JUDY RICHARDSON: OK cut. Sorry we just have to, ah--


JUDY RICHARDSON: Describe for me what you're doing and how you feel when you hear, first hear that Malcolm has been assassinated.
AMIRI BARAKA: Well, you know, it was, ah, I don't know, I was downtown in some, ah, a book party at a book-store, and, ah, it was a Sunday and, we'd already formed an organization called, ah, Black Arts. And I think, hearing about that, you know, that he had been murdered, um, it just made, the people that I was with resolved to, ah, that we were going to go to Harlem. That we were going to, ah, move.


JUDY RICHARDSON: And how did you feel. I need to know how you felt.
AMIRI BARAKA: I felt, I felt outraged. I felt mad. I felt like I should be involved in trying to redress this. It was like, you know, just too much, that the whole thing had gotten beyond, gotten beyond the case of, ah, just reacting indirectly one way or another or in some other kind of way. That there had to be some direct, um, answers, that Black people had to fight back directly and, you know, consistently and continuously against this kind of, the menace, the people that actually thought that they could continue to make you a slave, that they could continue for eternity to have you, you know, submit to their madness, you know. And, ah, I mean I feel that way even today. I mean that's one thing I think that, that, the whole kind of, a element of rage in terms of, of, of, you know, imperialism and racism has never left me. That just, I think, just, ah, made it deepen.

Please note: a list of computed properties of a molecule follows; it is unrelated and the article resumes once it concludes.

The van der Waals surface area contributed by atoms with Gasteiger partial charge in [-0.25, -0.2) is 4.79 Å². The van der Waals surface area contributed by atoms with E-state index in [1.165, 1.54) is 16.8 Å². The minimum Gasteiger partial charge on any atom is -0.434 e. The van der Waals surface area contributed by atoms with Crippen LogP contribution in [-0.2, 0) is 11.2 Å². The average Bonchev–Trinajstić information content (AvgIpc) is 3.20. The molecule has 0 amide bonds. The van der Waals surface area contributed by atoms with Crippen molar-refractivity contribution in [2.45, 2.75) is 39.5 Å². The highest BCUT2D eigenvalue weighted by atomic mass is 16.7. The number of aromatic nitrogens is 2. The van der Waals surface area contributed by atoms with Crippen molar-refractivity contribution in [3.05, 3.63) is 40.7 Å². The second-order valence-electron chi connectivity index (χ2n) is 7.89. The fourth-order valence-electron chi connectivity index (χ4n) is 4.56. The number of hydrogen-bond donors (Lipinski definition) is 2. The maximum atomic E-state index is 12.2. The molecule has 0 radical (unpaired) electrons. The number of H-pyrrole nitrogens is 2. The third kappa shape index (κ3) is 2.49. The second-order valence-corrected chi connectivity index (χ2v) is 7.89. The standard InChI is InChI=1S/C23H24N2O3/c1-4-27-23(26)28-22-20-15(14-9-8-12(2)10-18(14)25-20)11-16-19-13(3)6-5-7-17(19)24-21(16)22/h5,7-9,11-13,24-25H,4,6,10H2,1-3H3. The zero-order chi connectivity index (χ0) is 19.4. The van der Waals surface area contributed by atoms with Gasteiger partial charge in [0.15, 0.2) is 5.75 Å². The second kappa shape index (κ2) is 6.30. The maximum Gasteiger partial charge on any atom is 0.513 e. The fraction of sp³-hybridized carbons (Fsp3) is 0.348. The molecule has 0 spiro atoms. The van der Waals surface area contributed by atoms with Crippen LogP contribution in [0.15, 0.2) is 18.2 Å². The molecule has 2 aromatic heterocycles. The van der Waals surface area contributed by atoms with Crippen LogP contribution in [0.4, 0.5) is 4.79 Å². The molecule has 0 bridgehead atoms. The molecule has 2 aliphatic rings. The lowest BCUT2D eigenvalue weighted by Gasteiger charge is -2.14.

JUDY RICHARDSON: And then what happens, you leave the party and you go to Harlem, during the assassination?
AMIRI BARAKA: No, not that very moment.
AMIRI BARAKA: You're talking it in the apocryphal way. We organized a thing called the Black Arts up in Harlem I think, I was living downtown, I think that by the next month we had, you know, bought this building and opened the Black Arts which is a group of people, a group of Black people who were trying to put together an organization of Black artists. And so, to us, that, that, that had to be, ah, now, and it had to be done, and people needed to quit jiving about it and they need to, you know, if art really was going to serve the people, it could really help make, ah, revolution, then, those of us who thought we should get on with the work or shut up about it. That's the way I felt.


JUDY RICHARDSON: Now, you're so intimately connected with the music and the, the, the other, all of the arts. You said something in the book about, Malcolm and Trane being selected for the same life development. Can you talk about that a little bit?